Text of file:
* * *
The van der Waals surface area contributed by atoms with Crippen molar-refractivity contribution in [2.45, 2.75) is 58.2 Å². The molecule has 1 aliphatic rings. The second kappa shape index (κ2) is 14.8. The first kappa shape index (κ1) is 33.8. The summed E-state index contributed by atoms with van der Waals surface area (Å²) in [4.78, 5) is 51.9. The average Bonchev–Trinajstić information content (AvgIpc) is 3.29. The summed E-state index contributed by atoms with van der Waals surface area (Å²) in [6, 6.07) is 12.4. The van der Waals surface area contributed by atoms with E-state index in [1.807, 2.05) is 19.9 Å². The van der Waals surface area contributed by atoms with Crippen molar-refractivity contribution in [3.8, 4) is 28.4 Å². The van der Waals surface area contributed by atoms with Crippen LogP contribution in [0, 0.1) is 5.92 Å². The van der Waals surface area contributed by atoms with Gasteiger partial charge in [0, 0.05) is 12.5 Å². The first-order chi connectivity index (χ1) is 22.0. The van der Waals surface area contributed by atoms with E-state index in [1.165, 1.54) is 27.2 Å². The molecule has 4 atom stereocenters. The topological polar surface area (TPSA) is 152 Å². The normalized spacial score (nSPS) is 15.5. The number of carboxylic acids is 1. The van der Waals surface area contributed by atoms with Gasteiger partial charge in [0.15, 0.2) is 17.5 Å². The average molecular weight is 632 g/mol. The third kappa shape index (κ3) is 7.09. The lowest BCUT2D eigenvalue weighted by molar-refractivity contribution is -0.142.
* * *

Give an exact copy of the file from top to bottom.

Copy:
The van der Waals surface area contributed by atoms with Crippen molar-refractivity contribution in [2.45, 2.75) is 58.2 Å². The molecule has 1 aliphatic rings. The second kappa shape index (κ2) is 14.8. The first kappa shape index (κ1) is 33.8. The summed E-state index contributed by atoms with van der Waals surface area (Å²) in [4.78, 5) is 51.9. The average Bonchev–Trinajstić information content (AvgIpc) is 3.29. The summed E-state index contributed by atoms with van der Waals surface area (Å²) in [6, 6.07) is 12.4. The van der Waals surface area contributed by atoms with E-state index in [1.807, 2.05) is 19.9 Å². The van der Waals surface area contributed by atoms with Crippen molar-refractivity contribution in [3.8, 4) is 28.4 Å². The van der Waals surface area contributed by atoms with Crippen LogP contribution in [0, 0.1) is 5.92 Å². The van der Waals surface area contributed by atoms with Gasteiger partial charge in [0, 0.05) is 12.5 Å². The first-order chi connectivity index (χ1) is 22.0. The van der Waals surface area contributed by atoms with E-state index in [1.165, 1.54) is 27.2 Å². The molecule has 4 atom stereocenters. The topological polar surface area (TPSA) is 152 Å². The normalized spacial score (nSPS) is 15.5. The number of carboxylic acids is 1. The van der Waals surface area contributed by atoms with Gasteiger partial charge in [0.15, 0.2) is 17.5 Å². The average molecular weight is 632 g/mol. The third kappa shape index (κ3) is 7.09. The lowest BCUT2D eigenvalue weighted by molar-refractivity contribution is -0.142.